After reading Albert's thoughts about the state of openness in Qt, I felt like I had something to contribute, and contribute I did in the comments on his post, but I don't think it is enough.

While I encouraged him to "please do stick in there", we're not exactly just at the start of this process anymore; Qt's moves towards opening up have been well received, but in the words of Thiago, "now we have to do more".

At the heart of it, I think it all boils down to two things:
  • Lack of manpower
  • The process to integrate merge requests is clunky and slow
So... what do we do?

Lack of manpower
This is actually probably is a much bigger problem than just merge requests in that there just aren't enough skilled people working on Qt itself (with push access), and the amount of work they have to do on their own tasks means there simply isn't enough manpower left over to work on the merge request queue, especially given the hoops that the current process requires the committers to jump through, which amount to an awful lot of effort and manual checking.

Get more people. Perhaps it's not even out of the question to dedicate a few people to working on community management at a technical rather than twitter-level.

While marketing Qt is great, and I'm far from knocking those efforts, you also need to have a healthy developer community around Qt itself, and right now, that doesn't exist. If you have developers dedicated to furthering that community, you will reap that investment further down the road.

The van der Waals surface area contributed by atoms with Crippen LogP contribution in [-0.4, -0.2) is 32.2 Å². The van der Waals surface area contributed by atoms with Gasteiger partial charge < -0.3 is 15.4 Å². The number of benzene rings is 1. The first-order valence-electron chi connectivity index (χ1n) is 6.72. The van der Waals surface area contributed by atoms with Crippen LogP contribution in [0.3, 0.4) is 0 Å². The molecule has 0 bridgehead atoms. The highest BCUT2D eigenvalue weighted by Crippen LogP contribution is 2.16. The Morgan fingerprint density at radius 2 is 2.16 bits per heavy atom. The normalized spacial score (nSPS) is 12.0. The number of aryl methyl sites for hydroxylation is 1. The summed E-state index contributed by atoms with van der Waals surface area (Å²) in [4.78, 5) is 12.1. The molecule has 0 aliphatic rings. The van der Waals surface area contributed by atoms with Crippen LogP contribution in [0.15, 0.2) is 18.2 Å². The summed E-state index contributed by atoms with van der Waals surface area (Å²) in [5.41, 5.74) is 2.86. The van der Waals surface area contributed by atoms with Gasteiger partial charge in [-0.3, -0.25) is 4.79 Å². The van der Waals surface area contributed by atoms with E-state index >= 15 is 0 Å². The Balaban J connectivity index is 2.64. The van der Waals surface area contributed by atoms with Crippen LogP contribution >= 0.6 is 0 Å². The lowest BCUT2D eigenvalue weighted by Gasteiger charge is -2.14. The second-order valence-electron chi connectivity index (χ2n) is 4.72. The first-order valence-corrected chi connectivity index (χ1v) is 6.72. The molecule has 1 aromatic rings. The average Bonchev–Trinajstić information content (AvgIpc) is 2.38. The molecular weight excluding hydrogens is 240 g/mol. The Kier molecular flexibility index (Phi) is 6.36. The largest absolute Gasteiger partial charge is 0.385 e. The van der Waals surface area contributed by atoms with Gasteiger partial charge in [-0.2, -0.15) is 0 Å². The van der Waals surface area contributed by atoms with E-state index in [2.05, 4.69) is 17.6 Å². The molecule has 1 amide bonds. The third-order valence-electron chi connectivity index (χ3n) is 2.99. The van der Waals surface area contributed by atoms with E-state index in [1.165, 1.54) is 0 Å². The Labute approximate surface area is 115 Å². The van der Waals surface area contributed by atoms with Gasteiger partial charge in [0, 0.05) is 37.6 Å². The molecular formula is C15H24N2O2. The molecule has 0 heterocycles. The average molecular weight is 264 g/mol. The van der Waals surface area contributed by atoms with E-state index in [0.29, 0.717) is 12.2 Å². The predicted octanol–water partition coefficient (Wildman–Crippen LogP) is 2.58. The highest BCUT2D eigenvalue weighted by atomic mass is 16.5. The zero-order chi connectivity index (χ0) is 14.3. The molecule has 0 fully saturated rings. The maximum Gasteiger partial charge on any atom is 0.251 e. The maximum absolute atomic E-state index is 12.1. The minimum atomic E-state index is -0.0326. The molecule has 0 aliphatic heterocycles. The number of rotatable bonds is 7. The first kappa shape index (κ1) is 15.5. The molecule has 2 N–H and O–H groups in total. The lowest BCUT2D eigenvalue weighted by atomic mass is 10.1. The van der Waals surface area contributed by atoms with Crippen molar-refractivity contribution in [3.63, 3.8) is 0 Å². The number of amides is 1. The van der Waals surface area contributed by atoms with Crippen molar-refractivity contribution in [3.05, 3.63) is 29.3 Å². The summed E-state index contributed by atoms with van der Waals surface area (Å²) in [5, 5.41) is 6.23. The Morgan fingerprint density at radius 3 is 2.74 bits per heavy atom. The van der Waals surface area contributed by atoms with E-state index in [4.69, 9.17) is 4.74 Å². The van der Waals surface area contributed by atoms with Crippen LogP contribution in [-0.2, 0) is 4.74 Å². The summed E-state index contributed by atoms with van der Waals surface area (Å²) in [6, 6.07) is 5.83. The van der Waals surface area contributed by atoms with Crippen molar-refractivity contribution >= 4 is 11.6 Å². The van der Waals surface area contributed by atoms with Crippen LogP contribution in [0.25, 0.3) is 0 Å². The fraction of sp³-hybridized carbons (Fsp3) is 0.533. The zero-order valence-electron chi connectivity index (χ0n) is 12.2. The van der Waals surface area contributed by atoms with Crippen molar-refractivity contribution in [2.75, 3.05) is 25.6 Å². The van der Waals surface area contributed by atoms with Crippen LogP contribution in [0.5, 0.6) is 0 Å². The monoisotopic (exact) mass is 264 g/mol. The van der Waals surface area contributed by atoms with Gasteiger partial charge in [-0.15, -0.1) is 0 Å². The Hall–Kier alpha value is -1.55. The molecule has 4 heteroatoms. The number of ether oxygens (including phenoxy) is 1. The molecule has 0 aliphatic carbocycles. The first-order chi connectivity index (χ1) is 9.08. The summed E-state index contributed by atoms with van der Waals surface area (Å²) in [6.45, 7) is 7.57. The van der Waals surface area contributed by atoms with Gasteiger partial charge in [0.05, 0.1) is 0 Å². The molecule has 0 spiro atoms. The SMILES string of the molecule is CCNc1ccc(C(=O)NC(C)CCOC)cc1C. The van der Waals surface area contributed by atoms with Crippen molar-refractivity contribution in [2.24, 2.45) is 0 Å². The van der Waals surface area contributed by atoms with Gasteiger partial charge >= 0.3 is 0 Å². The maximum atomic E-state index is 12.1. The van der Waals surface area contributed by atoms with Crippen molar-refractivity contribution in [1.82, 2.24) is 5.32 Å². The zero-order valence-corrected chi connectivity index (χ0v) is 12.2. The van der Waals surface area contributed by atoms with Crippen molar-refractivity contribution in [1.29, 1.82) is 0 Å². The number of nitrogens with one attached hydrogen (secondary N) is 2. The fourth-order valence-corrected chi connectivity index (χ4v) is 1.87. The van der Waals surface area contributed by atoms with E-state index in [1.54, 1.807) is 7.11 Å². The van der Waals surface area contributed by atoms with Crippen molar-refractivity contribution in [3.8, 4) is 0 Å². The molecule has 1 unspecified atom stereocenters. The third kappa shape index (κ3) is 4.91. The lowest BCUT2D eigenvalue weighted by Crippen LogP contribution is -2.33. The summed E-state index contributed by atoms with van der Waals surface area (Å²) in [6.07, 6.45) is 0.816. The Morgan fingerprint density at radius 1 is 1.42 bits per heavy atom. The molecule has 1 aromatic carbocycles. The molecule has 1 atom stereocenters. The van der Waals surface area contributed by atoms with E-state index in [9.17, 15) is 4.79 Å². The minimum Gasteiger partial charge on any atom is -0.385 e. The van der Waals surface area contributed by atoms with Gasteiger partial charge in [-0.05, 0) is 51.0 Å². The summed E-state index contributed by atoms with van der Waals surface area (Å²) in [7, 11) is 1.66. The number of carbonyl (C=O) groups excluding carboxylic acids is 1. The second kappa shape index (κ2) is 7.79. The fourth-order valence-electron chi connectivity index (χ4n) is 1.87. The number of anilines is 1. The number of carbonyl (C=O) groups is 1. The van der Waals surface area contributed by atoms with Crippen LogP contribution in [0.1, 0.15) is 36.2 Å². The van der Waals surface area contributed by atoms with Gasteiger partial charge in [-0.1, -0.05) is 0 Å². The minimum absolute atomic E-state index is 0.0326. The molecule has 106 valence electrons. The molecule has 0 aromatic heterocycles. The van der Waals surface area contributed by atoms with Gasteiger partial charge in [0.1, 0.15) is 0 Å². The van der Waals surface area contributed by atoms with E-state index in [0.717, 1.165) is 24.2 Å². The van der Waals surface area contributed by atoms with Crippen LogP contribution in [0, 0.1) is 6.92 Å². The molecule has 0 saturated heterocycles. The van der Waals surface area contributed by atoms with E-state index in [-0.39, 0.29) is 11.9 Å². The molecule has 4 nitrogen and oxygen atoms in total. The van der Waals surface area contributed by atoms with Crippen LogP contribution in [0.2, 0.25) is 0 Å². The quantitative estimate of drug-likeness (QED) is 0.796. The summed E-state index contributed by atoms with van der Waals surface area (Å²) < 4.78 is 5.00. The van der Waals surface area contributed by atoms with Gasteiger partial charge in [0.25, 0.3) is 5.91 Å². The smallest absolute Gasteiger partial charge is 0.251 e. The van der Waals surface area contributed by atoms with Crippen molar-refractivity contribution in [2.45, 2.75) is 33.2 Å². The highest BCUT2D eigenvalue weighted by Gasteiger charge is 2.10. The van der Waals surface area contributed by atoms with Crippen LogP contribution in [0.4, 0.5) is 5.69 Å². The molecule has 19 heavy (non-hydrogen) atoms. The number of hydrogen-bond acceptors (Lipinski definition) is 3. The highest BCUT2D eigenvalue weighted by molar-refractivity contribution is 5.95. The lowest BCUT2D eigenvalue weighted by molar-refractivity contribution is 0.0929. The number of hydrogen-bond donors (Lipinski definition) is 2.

I imagine that people in this sort of a role would act as the 'grease in the wheels' while Open Governance moves slowly but surely along, helping in reviewing merge requests (knocking back those with simple mistakes) and working together with others inside of Qt to integrate the finished ones, basically moving all of the burden of integration off of the product developers.

Think community managers on steroids. With push access and the knowledge to use it.

The process is clunky and slow
Work on the process. Open Governance is addressing this, but so far, there's been a lot of talk, and little (visible) action thus far.

It needs to become more of a priority. The quicker this is solved, hopefully, the more manpower Nokia will gradually have to shift onto people other than their own tasks, and let the wider community worry about what concerns them.

(also known as, "where I state the blindingly obvious")

Let's face it, it's great to have access to the source repository, it's great to be able to submit changes, it's great to have an open license.

It's not so great to have your work ignored after making requested changes, or worse still, ignored completely.

This needs solving.

So, Nokia, are you really invested in making Qt as good as it can be?

[usual thanks to my good friend, John Brooks, for proofreading and putting up with my horrible use of English]